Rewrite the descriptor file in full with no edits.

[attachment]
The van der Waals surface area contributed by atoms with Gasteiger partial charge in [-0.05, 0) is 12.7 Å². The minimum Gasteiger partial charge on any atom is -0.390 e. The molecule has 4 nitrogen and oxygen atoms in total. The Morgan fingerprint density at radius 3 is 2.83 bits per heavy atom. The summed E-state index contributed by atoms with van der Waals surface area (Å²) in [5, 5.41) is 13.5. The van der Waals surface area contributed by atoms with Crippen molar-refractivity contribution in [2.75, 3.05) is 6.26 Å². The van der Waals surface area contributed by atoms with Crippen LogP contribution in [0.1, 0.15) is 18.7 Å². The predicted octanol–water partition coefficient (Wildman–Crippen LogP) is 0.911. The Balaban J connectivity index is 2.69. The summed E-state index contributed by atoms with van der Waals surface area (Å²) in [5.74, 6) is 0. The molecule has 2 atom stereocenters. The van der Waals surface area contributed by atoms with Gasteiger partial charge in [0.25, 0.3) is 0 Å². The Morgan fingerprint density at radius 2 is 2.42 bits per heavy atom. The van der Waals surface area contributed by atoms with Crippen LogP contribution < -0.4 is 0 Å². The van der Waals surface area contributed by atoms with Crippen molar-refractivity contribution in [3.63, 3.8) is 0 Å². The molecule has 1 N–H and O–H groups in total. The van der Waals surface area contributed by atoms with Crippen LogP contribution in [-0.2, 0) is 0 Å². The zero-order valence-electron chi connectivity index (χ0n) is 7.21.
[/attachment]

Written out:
The van der Waals surface area contributed by atoms with Gasteiger partial charge in [-0.05, 0) is 12.7 Å². The minimum Gasteiger partial charge on any atom is -0.390 e. The molecule has 4 nitrogen and oxygen atoms in total. The Morgan fingerprint density at radius 3 is 2.83 bits per heavy atom. The summed E-state index contributed by atoms with van der Waals surface area (Å²) in [5, 5.41) is 13.5. The van der Waals surface area contributed by atoms with Crippen molar-refractivity contribution in [2.75, 3.05) is 6.26 Å². The van der Waals surface area contributed by atoms with Crippen LogP contribution in [0.1, 0.15) is 18.7 Å². The predicted octanol–water partition coefficient (Wildman–Crippen LogP) is 0.911. The Balaban J connectivity index is 2.69. The summed E-state index contributed by atoms with van der Waals surface area (Å²) in [5.74, 6) is 0. The molecule has 2 atom stereocenters. The van der Waals surface area contributed by atoms with Gasteiger partial charge in [0.25, 0.3) is 0 Å². The Morgan fingerprint density at radius 2 is 2.42 bits per heavy atom. The van der Waals surface area contributed by atoms with Crippen LogP contribution < -0.4 is 0 Å². The van der Waals surface area contributed by atoms with Crippen molar-refractivity contribution in [3.63, 3.8) is 0 Å². The molecule has 1 N–H and O–H groups in total. The van der Waals surface area contributed by atoms with Crippen LogP contribution in [-0.2, 0) is 0 Å². The zero-order valence-electron chi connectivity index (χ0n) is 7.21.